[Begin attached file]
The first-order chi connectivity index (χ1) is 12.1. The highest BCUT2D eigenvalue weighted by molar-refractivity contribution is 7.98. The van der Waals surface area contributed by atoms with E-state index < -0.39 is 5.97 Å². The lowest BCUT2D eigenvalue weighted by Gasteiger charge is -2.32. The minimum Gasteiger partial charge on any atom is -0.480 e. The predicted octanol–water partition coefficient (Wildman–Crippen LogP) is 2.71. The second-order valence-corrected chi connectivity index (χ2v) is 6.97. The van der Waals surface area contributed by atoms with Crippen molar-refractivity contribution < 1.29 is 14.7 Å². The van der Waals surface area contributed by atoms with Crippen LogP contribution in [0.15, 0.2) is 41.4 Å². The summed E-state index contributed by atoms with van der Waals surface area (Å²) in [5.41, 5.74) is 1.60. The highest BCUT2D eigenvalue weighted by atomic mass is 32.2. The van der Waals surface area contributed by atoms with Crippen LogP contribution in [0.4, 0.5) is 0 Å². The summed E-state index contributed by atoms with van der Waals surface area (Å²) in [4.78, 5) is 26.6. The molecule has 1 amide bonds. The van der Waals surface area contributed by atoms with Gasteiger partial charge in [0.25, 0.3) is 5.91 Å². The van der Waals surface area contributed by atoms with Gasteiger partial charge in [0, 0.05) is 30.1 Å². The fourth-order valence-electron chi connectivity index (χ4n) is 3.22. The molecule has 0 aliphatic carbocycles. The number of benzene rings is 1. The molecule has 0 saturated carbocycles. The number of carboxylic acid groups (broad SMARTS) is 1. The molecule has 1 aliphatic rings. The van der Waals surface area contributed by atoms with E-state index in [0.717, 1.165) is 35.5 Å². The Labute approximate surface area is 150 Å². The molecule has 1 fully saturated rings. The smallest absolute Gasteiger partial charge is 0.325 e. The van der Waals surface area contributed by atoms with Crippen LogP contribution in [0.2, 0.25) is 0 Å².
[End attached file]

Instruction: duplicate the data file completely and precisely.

The first-order chi connectivity index (χ1) is 12.1. The highest BCUT2D eigenvalue weighted by molar-refractivity contribution is 7.98. The van der Waals surface area contributed by atoms with E-state index < -0.39 is 5.97 Å². The lowest BCUT2D eigenvalue weighted by Gasteiger charge is -2.32. The minimum Gasteiger partial charge on any atom is -0.480 e. The predicted octanol–water partition coefficient (Wildman–Crippen LogP) is 2.71. The second-order valence-corrected chi connectivity index (χ2v) is 6.97. The van der Waals surface area contributed by atoms with Crippen molar-refractivity contribution < 1.29 is 14.7 Å². The van der Waals surface area contributed by atoms with Crippen LogP contribution in [0.15, 0.2) is 41.4 Å². The summed E-state index contributed by atoms with van der Waals surface area (Å²) in [5.41, 5.74) is 1.60. The highest BCUT2D eigenvalue weighted by atomic mass is 32.2. The van der Waals surface area contributed by atoms with Crippen LogP contribution in [0.4, 0.5) is 0 Å². The summed E-state index contributed by atoms with van der Waals surface area (Å²) in [4.78, 5) is 26.6. The molecule has 1 amide bonds. The van der Waals surface area contributed by atoms with Gasteiger partial charge in [0.25, 0.3) is 5.91 Å². The van der Waals surface area contributed by atoms with Gasteiger partial charge in [0, 0.05) is 30.1 Å². The fourth-order valence-electron chi connectivity index (χ4n) is 3.22. The molecule has 0 aliphatic carbocycles. The number of benzene rings is 1. The molecule has 0 saturated carbocycles. The number of carboxylic acid groups (broad SMARTS) is 1. The molecule has 1 aliphatic rings. The van der Waals surface area contributed by atoms with E-state index in [0.717, 1.165) is 35.5 Å². The Labute approximate surface area is 150 Å². The molecule has 1 fully saturated rings. The smallest absolute Gasteiger partial charge is 0.325 e. The van der Waals surface area contributed by atoms with Crippen LogP contribution in [0.2, 0.25) is 0 Å².